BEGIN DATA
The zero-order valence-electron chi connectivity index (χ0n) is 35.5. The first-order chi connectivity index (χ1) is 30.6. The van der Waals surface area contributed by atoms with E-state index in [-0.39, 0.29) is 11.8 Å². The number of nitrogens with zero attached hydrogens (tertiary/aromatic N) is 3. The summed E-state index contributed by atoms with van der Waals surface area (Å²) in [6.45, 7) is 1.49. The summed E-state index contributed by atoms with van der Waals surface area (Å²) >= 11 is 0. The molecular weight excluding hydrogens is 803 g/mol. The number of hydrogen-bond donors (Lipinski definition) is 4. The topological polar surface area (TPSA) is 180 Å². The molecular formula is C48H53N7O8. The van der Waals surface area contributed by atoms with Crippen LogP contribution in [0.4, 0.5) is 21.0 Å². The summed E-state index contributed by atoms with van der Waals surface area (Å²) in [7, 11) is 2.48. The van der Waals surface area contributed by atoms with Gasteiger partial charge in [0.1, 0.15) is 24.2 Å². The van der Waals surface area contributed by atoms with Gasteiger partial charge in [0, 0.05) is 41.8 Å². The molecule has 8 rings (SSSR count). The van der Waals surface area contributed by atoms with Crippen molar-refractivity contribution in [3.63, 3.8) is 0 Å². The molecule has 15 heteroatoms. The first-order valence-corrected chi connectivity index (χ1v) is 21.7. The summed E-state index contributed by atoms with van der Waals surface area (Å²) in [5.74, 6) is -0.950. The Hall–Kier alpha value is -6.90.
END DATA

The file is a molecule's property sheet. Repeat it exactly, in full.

The zero-order valence-electron chi connectivity index (χ0n) is 35.5. The first-order chi connectivity index (χ1) is 30.6. The van der Waals surface area contributed by atoms with E-state index in [-0.39, 0.29) is 11.8 Å². The number of nitrogens with zero attached hydrogens (tertiary/aromatic N) is 3. The summed E-state index contributed by atoms with van der Waals surface area (Å²) in [6.45, 7) is 1.49. The summed E-state index contributed by atoms with van der Waals surface area (Å²) >= 11 is 0. The molecular weight excluding hydrogens is 803 g/mol. The number of hydrogen-bond donors (Lipinski definition) is 4. The topological polar surface area (TPSA) is 180 Å². The molecular formula is C48H53N7O8. The van der Waals surface area contributed by atoms with Crippen LogP contribution in [0.4, 0.5) is 21.0 Å². The summed E-state index contributed by atoms with van der Waals surface area (Å²) in [7, 11) is 2.48. The van der Waals surface area contributed by atoms with Gasteiger partial charge in [0.1, 0.15) is 24.2 Å². The van der Waals surface area contributed by atoms with Gasteiger partial charge in [0, 0.05) is 41.8 Å². The molecule has 8 rings (SSSR count). The van der Waals surface area contributed by atoms with Crippen molar-refractivity contribution in [3.63, 3.8) is 0 Å². The molecule has 15 heteroatoms. The first-order valence-corrected chi connectivity index (χ1v) is 21.7. The summed E-state index contributed by atoms with van der Waals surface area (Å²) in [5.74, 6) is -0.950. The Hall–Kier alpha value is -6.90.